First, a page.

‘The Second Mrs. Wilson’: New drama revisits White House coup

Laila Robins plays the title character in "The Second Mrs. Wilson," with, from left, Sherman Howard, Stephen Barker Turner and Michael McGrath.


Laila Robins plays the title character in “The Second Mrs. Wilson,” with, from left, Sherman Howard, Stephen Barker Turner and Michael McGrath.

“This is lunacy,” says Vice President Thomas Marshall in the new play, “The Second Mrs. Wilson.”

“No, this is Washington,” responds Joe Tumulty, President’s Woodrow Wilson’s Private Secretary (basically, his chief of staff).

The play, which is at the George Street Playhouse in New Brunswick through Nov. 29, looks back at some behind-the-scenes governmental maneuvering that makes most modern political scandals look petty in comparison.

I’d hesitate to call the Gordon Edelstein-directed play a historical drama, though. While it’s undeniably true that President Wilson suffered a stroke during his second term, in 1919, which left him severely impaired, and that his wife, Edith, played a vital role in governing from that point on, no one except those two and a few trusted advisers really knew what was going on. And so “The Second Mrs. Wilson” is really a bit of imagined history: This is how it could have happened.

My biggest problem with the play has to do with playwright Joe DiPietro’s depiction of his main character. Edith (Laila Robins), who meets President Wilson (John Glover) soon after his first wife dies, is a smug know-it-all who seems to look down on everyone around her. Not exactly someone we want to root for when she faces the fight of her life in the second act.

And regarding that fight: Though DiPietro makes it clear that Mrs. Wilson seizes power for the right reasons (loyalty to her husband and his idealistic political agenda), the bottom line is that her actions amounted to a calculated deception of the American people. DiPietro seems to regard this as more of a gray area than I do. He seems to sees a moral dilemma here, whereas to me, there’s no question: This was a bad idea, and she shouldn’t have done it.

Maybe in 1919 it was possible to view this as a benign act. But after the lies of the Nixon and George W. Bush administrations … no, I’m not buying it.

There’s also a feminist message here — why can’t all these small-minded, power-hungry male politicians just do what this sensible lady wants them to do? — that I felt was delivered rather heavy-handedly.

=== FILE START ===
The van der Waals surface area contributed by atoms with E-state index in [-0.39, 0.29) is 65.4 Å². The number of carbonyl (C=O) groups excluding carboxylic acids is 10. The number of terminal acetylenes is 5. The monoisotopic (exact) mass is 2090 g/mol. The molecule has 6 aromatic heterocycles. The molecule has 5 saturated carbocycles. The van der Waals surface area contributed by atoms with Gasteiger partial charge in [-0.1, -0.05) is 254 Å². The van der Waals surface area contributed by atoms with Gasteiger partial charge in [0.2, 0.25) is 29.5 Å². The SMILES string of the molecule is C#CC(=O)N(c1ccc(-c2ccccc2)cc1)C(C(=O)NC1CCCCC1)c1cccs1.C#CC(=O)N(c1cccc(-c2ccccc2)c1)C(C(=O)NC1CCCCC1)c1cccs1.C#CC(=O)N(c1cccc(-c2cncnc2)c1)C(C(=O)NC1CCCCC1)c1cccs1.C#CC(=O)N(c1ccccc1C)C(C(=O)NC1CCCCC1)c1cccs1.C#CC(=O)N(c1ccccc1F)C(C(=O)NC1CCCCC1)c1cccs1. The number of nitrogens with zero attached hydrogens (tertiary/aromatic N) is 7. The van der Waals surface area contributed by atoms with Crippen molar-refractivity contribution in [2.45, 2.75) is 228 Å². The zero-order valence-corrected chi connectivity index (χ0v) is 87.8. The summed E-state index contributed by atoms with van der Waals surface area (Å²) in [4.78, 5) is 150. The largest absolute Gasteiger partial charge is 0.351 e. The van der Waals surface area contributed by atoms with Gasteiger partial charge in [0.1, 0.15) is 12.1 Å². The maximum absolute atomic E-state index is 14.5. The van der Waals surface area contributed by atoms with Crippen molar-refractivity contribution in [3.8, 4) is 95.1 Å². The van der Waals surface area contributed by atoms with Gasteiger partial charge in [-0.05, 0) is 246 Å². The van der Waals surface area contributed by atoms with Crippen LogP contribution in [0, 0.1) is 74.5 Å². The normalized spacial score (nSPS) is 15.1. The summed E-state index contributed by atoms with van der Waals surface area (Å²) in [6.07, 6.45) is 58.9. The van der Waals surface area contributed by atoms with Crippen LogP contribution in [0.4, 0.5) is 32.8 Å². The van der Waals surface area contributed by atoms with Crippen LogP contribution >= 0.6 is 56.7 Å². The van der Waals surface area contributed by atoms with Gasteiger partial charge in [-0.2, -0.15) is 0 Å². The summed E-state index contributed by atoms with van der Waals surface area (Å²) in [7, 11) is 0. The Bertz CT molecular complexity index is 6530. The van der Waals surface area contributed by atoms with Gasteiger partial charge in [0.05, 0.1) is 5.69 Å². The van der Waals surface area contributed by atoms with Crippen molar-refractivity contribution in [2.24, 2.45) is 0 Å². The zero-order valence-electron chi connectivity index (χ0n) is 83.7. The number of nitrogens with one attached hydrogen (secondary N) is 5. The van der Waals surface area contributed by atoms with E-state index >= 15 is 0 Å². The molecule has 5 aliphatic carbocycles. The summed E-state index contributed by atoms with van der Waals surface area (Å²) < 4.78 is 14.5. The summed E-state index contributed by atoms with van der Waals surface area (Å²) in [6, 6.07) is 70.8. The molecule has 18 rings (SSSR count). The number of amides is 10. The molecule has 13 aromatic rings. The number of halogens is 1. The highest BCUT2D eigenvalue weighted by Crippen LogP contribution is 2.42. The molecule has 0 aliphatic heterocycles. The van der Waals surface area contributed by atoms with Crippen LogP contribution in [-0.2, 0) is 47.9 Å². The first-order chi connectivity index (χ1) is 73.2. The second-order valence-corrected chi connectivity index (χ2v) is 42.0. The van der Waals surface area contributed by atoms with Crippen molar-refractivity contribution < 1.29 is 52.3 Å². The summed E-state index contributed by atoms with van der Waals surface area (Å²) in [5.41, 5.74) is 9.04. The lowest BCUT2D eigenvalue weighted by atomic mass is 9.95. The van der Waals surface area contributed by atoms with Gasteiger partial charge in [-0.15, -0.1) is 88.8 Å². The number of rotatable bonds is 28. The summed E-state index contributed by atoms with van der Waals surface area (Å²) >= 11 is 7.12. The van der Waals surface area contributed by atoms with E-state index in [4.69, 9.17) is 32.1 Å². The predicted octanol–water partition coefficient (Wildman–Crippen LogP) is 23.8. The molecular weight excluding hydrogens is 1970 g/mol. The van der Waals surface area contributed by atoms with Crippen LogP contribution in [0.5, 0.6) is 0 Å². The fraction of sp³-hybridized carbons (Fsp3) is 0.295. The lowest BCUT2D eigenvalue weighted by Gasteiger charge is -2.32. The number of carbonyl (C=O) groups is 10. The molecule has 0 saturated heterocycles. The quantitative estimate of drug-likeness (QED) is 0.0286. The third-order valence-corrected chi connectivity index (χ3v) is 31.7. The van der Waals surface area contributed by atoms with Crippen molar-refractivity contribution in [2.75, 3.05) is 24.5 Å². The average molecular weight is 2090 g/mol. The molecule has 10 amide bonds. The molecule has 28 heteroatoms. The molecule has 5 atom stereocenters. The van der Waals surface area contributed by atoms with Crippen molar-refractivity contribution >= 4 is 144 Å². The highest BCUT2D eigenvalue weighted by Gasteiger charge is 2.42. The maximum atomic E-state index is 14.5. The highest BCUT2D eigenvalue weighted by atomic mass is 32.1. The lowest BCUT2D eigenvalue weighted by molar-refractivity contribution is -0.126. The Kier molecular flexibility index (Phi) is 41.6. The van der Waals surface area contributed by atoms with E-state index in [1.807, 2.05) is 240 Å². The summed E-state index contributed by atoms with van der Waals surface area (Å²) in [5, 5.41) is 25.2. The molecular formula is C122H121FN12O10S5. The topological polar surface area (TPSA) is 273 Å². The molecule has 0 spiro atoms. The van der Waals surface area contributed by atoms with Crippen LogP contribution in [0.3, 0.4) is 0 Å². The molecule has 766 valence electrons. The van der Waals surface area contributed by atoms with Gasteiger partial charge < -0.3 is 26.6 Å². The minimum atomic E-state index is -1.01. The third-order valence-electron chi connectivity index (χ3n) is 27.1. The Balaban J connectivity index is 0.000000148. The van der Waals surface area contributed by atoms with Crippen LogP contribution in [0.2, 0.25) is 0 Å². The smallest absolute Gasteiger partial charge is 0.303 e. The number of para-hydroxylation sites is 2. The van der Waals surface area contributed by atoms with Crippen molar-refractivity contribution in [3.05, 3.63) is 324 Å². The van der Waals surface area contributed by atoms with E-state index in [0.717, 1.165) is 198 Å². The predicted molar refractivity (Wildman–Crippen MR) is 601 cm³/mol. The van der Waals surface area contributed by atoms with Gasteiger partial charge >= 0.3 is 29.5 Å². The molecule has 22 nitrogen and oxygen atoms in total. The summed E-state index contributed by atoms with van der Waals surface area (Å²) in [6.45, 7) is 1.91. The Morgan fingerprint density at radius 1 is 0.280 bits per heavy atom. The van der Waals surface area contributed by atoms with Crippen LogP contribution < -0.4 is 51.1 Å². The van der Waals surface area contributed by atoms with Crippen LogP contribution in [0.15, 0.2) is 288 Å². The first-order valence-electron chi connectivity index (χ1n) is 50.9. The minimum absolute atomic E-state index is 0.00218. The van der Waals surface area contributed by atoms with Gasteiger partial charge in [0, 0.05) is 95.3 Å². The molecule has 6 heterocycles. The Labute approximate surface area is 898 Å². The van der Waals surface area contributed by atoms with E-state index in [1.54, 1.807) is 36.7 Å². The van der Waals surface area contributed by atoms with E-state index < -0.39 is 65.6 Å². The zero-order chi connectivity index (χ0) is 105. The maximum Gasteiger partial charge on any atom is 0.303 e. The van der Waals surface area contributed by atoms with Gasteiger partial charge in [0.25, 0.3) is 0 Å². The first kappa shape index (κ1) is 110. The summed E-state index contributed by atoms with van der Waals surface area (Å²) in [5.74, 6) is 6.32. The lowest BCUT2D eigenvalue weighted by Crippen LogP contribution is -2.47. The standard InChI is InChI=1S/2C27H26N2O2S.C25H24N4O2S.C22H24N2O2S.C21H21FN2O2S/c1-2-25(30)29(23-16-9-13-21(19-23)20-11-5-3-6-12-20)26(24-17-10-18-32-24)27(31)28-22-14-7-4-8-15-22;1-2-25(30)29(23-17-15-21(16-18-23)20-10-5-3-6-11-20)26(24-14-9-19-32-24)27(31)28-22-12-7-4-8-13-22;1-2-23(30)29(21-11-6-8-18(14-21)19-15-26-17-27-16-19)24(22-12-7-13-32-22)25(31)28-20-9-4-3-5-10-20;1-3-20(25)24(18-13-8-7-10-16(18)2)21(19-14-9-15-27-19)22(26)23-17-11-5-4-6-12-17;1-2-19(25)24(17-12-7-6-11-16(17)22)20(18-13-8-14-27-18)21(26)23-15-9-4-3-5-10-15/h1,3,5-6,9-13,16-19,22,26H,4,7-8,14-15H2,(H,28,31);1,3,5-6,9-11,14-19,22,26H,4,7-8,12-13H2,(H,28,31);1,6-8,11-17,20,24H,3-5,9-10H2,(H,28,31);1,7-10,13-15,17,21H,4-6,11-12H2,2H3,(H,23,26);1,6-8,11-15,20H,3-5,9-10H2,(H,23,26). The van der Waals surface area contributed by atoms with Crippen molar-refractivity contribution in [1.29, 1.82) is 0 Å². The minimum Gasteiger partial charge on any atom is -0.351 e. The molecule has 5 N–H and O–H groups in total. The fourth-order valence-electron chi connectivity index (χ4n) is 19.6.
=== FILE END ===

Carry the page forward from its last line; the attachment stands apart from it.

John Glover, left, and Sherman Howard play Woodrow Wilson and Sen. Henry Cabot Lodge in "The Second Mrs. Wilson."

John Glover, left, and Sherman Howard play Woodrow Wilson and Sen. Henry Cabot Lodge in “The Second Mrs. Wilson.”

“The Second Mrs. Wilson” is cleverly staged. The back half of the stage is meant to look like a luxurious, wood-paneled men’s club where powerful government figures play pool, drink and talk. The front half is inside the White House. And so while the presidential action plays out in the front half, the other politicians — Marshall (Richmond Hoxie), Tumulty (Michael McGrath), Wilson ally-turned-betrayer Colonel Edward House (Stephen Spinella), political foe Sen. Henry Cabot Lodge (Sherman Howard) — lounge and lurk in the background.

Howard is particularly good at giving his character the kind of oily charm that feels just right for duplicitous politicians of all eras, and McGrath is convincing as the exasperated everyman caught in the middle of this mess. Alexander Dodge’s set design, Linda Cho’s costume design and Ben Stanton’s lighting design all help to establish the understated opulence in which these characters lived and worked.

DiPietro doesn’t flinch from showing how debilitated President Wilson was. As played by Glover, the character is in such agony that it’s hard to watch him. DiPietro also, though, has the character recover to an unrealistic degree at a meeting during which he needs to prove he’s not that sick, and ends with a dose of sentimentality that feels artificial.

“The Second Mrs. Wilson” will increase awareness of this remarkable chapter in our nation’s history, and that’s a good thing. But it didn’t really add up for me, either as a drama or as a slice of history.

For information, visit GeorgeStreetPlayhouse.org.

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